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The Interesting History of Westerville, Ohio’s Minerva Park Subdivision
Information Courtesy Of Michael De Bonis Of Curious Columbus:
Ryan Hudson lives just a few blocks from Minerva Park and wrote in to WOSU’s Curious Cbus project to find out more about the village’s history.
Today, Minerva Park is a quiet residential neighborhood, but over 100 years ago it was home to a roller coaster, a zoo and a “casino” where gambling was prohibited.
The history of Minerva Park can really be traced to one man, Garry Waldo Meeker.
At a public meeting in 1891, a group of Westerville residents complained about spotty train service into Columbus. At that meeting, Meeker suggested an electric rail line with service to the city. Four years later, Meeker was secretary and treasurer of the Columbus Central Railway Company and piloted the first train car south from Westerville.
In an effort to boost ridership, Meeker thought up the idea of an amusement park along the line that would draw visitors up from the city.
On July 13th 1895, Minerva Park opened its gates as the first amusement park in Franklin County. The park was named after Minerva Shipherd, the wife of the Railway Company’s president, John Shipherd.
At the time, 15 cents would buy you a round trip ticket and admission to the park. The 150-acre park was a scenic getaway, perfect for a quiet picnic by the lake, but also included attractions such as the Scenic Railway roller coaster, a water slide, a bowling alley, a merry-go round, a nature museum, a pony track and a small zoo with monkeys and bears.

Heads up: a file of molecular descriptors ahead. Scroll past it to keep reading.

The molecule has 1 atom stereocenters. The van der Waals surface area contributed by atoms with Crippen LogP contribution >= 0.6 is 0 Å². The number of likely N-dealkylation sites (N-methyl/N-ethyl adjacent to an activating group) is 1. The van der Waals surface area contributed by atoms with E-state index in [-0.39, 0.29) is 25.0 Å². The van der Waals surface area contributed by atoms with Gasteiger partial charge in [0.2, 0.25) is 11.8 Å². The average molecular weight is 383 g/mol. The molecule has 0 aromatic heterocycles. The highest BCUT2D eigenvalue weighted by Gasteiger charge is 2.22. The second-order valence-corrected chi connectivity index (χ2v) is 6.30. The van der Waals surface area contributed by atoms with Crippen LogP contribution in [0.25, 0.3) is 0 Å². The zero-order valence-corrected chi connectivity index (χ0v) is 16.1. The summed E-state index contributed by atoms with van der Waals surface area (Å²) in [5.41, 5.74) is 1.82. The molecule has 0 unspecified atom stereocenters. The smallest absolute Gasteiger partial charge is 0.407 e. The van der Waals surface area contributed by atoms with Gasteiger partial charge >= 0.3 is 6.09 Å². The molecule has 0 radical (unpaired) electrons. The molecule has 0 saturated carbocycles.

The park’s biggest draw was its Casino. Despite being called a “casino,” games of chance were prohibited and no alcohol was served. The building did house a 2,500 seat theater that staged elaborate productions and hosted some of the biggest Vaudeville acts of the day. This casino wasn’t a place to gamble, but a place to enjoy vaudeville acts, orchestral performances, and other high-class entertainment.
The success of the park was short lived, however. By 1900, the newer Olentangy Park opened in a much more convenient location, just a few miles north of downtown. Minerva Park couldn’t compete and was shuttered in 1902 after just seven seasons in operation. The Village of Minerva Park pays tribute to Franklin County’s first amusement park by taking its name.
The park then fell into disrepair and became a graveyard for old streetcars.
Before his death in 1917, Garry Waldo Meeker pleaded with city officials to preserve Minerva Park as a public resource, but that never came to be. The land remained quiet until 1927, when construction began and the Minerva Park subdivision was born.
In order to preserve the neighborhood’s character, homeowners incorporated as a village in 1940. Those efforts ensured that the small lake enjoyed by swimmers and boaters over a century ago remains in Minerva Park today.
Another staple of Minerva Park over the years has been its cherished, 18-hole, 85-year-old course. Jeff Groezinger’s family has owned Minerva Lake Golf Club since his grandfather, Harold Pollock, built it in 1931. May 20, 2016 Minerva Park’s only golf course was sold.
Minerva Park currently serves 550+ homes and approximately 1,300 residents. The early 2016 annexation and development of the well-known Minerva Lake Golf Course will add another ±250 homes by M/I Homes.
Easy access to schools, the airport, shopping, dining, outdoor activities, and more are all yours when you choose Minerva Park as your community. These homes in Westerville are right next to St. Rt. 161 and I-270. You’ll also love how close you are to downtown Columbus – it’s just a 20-minute drive away to the city scene. And Uptown Westerville, Easton Town Center, Sharon Woods Metro Park, Little Turtle Golf Club, and Hoover Reservoir are just a hop, skip, and a jump away. There’s so much to do, so close to home.
Enter Minerva Park and you’ll immediately find a large reserve space, walking paths, ponds, and a community pool. Formerly the Minerva Park Golf Course, this community offers beautiful views and wonderful new single family homes.
Historical pictures courtesy of the Columbus Metropolitan Library: